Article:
On our way south to Cooper Landing we made a stop at Alaska’s Wildlife Conservation Center. The Center is more like a zoo where visitors have the opportunity to see many of the animals native to Alaska. For its employees it’s a place to embrace the beauty of these animals but also to help feed and nourish any animal found injured or endangered out in the wild. The center has many different types of animals, we had the chance to see elk, brown bears, moose, caribou, a fox and more. Many of the animals are found in the wild and once they are brought back to health they are released back into the wild while others are born and raised at the center and will most likely spend their entire lives there.
After a self guided tour of the center we headed for the Hutch, a cozy bed and breakfast where we’d be staying for the next couple of nights. Entirely built of wood The Hutch was a great example of what can be built using the natural resources of Alaska. The three story home was built entirely of wood giving the sense of being deep in the forest like we were staying at a grandma’s house from an old Disney movie, fortunately the apples were safe to eat and we all awoke from our deep sleeps.
We traveled east out on the 9 where we started our day in Seward where we were fitted with water proof gear and paired up for our sea kayaking adventure into the waters of Resurrection Bay. The waters were calm and the views were picturesque, we paddled down the coast, once again practicing working in unison with every stroke. We disembarked on a beach to rest our fatigued muscles and to learn about the natural life of the beach. Our guides simply lifted a rock and taught us all about the life forms, under every rock was a world of creatures and sea life; we saw crabs, worms, tiny fish and more. The amount of life under one rock gave a sense of just how large our world is and that it’s all a matter of perspective. There is so much life around us, so much going on beneath the surface, in all this grandiosity you can’t help but feel like only a small part of it like our lives are maybe just as important as the hermit crab we met that day. Maybe we just realized that we are all just as important, that in order to survive we are all dependent on each other’s survival and somehow we are all interconnected, food for thought before we eat any crab cakes for lunch.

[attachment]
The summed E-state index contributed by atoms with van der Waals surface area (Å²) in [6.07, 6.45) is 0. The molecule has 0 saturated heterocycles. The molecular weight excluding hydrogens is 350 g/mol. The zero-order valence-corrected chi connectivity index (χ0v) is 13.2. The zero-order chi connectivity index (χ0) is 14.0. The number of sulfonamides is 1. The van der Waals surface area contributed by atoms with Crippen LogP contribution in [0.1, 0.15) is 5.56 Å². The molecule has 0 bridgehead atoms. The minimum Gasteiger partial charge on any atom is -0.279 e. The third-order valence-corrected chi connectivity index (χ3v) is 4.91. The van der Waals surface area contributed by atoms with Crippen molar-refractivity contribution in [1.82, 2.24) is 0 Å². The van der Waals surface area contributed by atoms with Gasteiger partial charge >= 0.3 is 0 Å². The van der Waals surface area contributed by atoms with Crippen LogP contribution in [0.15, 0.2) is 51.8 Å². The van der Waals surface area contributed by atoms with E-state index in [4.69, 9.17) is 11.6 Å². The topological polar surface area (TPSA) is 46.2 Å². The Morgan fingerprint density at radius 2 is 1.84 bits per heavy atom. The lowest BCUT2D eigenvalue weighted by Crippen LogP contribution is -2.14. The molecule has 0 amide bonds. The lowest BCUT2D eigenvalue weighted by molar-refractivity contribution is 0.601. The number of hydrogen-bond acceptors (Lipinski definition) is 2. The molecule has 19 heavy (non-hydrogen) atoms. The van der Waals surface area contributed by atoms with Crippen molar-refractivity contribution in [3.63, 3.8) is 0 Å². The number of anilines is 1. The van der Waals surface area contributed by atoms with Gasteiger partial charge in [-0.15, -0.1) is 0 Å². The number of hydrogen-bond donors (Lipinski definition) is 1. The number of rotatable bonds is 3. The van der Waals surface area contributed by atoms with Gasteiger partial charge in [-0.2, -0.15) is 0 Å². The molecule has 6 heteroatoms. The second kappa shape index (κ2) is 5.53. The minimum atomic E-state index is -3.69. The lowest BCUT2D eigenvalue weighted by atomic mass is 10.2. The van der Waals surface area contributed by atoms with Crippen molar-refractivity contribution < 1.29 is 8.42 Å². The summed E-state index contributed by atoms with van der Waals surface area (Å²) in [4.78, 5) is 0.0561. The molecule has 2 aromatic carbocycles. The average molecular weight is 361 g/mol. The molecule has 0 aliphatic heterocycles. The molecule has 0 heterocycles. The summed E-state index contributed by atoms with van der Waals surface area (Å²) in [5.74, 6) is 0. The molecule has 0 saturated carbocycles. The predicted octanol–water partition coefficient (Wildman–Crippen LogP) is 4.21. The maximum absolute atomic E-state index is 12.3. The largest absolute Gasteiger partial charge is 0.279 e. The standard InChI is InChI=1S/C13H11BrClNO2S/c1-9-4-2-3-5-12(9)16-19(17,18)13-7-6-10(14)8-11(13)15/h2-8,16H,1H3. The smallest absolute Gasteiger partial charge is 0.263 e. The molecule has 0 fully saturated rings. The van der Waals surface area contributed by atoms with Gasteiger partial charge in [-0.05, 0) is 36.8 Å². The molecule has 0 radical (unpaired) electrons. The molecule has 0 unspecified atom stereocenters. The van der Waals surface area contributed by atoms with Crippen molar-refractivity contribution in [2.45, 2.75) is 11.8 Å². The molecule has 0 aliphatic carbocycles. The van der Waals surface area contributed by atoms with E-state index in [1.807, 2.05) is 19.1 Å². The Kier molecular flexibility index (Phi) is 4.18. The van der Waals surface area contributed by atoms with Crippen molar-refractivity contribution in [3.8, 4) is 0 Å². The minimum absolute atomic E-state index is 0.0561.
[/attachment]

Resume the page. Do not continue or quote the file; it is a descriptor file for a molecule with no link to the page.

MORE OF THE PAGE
After our failed attempt at a seaweed salad lunch we headed to the Alaska Sea Life center where we walked around visiting our new friends of the ocean, we met seals, sea lions, octopodes and learned all about marine eco-systems. After our tour we went to the Education Center where we got sticky and slimy dissecting a squid, with our scalpel and scissors we picked and pulled and learned all about our little calamari friend.
From there we went to Ididaride (I-did-a-Ride) Dog Sled Tours and learned about the Iditarod Dog Sled race that lasts over a week and spans over 1000 miles in harsh terrain. We first met all the dogs, over 100 of them and barking in excitement at the thought of being chosen to pull us on the carts. We then met the new additions to the pack and played with the puppies and learned what it takes to be a professional dog sledder; the practice, the commitment and time and of course the cost, apparently more than $50,000 to run in the race. After petting the pups we jumped on the sled and we were taken for a nice ride through the forest with sixteen excited dogs pulling our carts (not sleds because there is currently no snow) through the forest and along the river.
We ended the day back at the Hutch with a fun game of volleyball where everyone had to touch the ball without it falling to the ground and after several attempts we managed to come together and succeed. We continued the fun with a soccer game in the grass, it was a tight game and ended 5-4 with a goal scored with under a minute to play.
The Birds are watching us from above, I think they are waiting for us, perhaps to welcome us in Homer.
The Westcoast Blogger
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